Yoga

A brief History

The earliest records of Yoga come from India, where there are believed to be links with Stone Age Shamanism, as both traditions focused on improving the human condition, by aiding the whole community, although this shifted when man started to look within themselves as well as without in the larger community. This change can be found in the Holy scriptures known as the Vedas, written between 3000-5000 BC. Which are a collection of hymns that praise the Divine, and form the basis of the Hindu religion. People who follow these scriptures are known as Vedic Yogis.The next stage in Yoga’s’ history comes from the ‘Upanishads’ which are a collection of 200 which describe the inner vision of reality resulting from devotion to Brahman. These explain three subjects: the ultimate reality (Brahman), the transcendental self (atman), and the relationship between the two. The Upanishads further explain the teachings of the Vedas.

The next stage was the creation of the Bhagavad-Gita around 500 BC which is devoted entirely to Yoga. Just as the Upanishads further the Vedas, the Gita builds on and incorporates the doctrines found in the Upanishads. In the Gita, three facets must be brought together in our lifestyle: Bhakti or loving devotion, Jnana which is knowledge or contemplation, and Karma which is about selfless actions. The Gita then tried to unify Bhakti Yoga, Jnana Yoga, and Karma Yoga and it is because of this that it has gained importance.

The next development of Yoga was the introduction of the Yoga Sutra. Written by Patanjali around the second century, it was an attempt to define and standardize Classical Yoga. It is composed of 195 aphorisms or sutras (from the Sanskrit word which means thread) that expound upon the Raja Yoga and its underlying principle, Patanjali's Eightfold path of Yoga (also called Eight Limbs of Classical Yoga). These are:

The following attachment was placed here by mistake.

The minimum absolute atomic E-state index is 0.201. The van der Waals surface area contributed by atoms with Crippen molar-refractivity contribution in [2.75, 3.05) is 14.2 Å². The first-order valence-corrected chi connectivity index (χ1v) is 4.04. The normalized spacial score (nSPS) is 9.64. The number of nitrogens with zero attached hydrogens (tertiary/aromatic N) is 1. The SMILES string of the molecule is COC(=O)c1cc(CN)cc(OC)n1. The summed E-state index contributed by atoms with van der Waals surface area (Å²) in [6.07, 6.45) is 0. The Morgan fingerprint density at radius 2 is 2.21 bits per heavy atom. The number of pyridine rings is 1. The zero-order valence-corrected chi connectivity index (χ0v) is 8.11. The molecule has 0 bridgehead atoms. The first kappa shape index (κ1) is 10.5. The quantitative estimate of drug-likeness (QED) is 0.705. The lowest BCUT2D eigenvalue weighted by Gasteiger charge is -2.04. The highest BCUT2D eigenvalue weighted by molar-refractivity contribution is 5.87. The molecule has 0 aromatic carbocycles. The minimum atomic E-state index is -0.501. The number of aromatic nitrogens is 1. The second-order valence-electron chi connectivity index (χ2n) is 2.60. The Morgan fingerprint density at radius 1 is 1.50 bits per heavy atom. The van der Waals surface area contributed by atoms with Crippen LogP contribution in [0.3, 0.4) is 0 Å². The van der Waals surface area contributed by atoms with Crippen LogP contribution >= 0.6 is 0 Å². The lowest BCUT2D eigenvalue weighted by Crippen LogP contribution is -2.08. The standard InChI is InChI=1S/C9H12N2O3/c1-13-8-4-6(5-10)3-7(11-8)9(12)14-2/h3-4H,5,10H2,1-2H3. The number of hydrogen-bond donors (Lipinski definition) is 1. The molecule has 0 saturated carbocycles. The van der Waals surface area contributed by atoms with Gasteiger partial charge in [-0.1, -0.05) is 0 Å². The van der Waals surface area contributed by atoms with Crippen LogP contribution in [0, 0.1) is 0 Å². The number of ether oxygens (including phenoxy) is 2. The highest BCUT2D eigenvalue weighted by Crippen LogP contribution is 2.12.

1. Yama, which means social restraints or ethical values;
  2. Niyama, which is personal observance of purity, tolerance, and study;
  3. Asanas or physical exercises;
  4. Pranayama, which means breath control or regulation;
  5. Pratyahara or sense withdrawal in preparation for Meditation;
  6. Dharana, which is about concentration;
  7. Dhyana, which means Meditation;
  8. Samadhi, which means ecstasy.

Patanjali believed that each individual is a composite of matter (prakriti) and spirit (purusha). He further believed that the two must be separated in order to cleanse the spirit - a stark contrast to Vedic and Upanishad Yoga, that signify the union of body and spirit.

What Can Yoga Do For Me?

It will help to restore; flexibility and mobility to the body, by doing gently stretching exercises to simple breathing patterns, It will then help you to slow your mind so that you can learn to disassociate yourself from your own stresses and then deal with them in a positive objective way which will promote healing on all levels of your being. This in turn should allow you to begin to appreciate Meditation and the huge benefits this can bring to your life.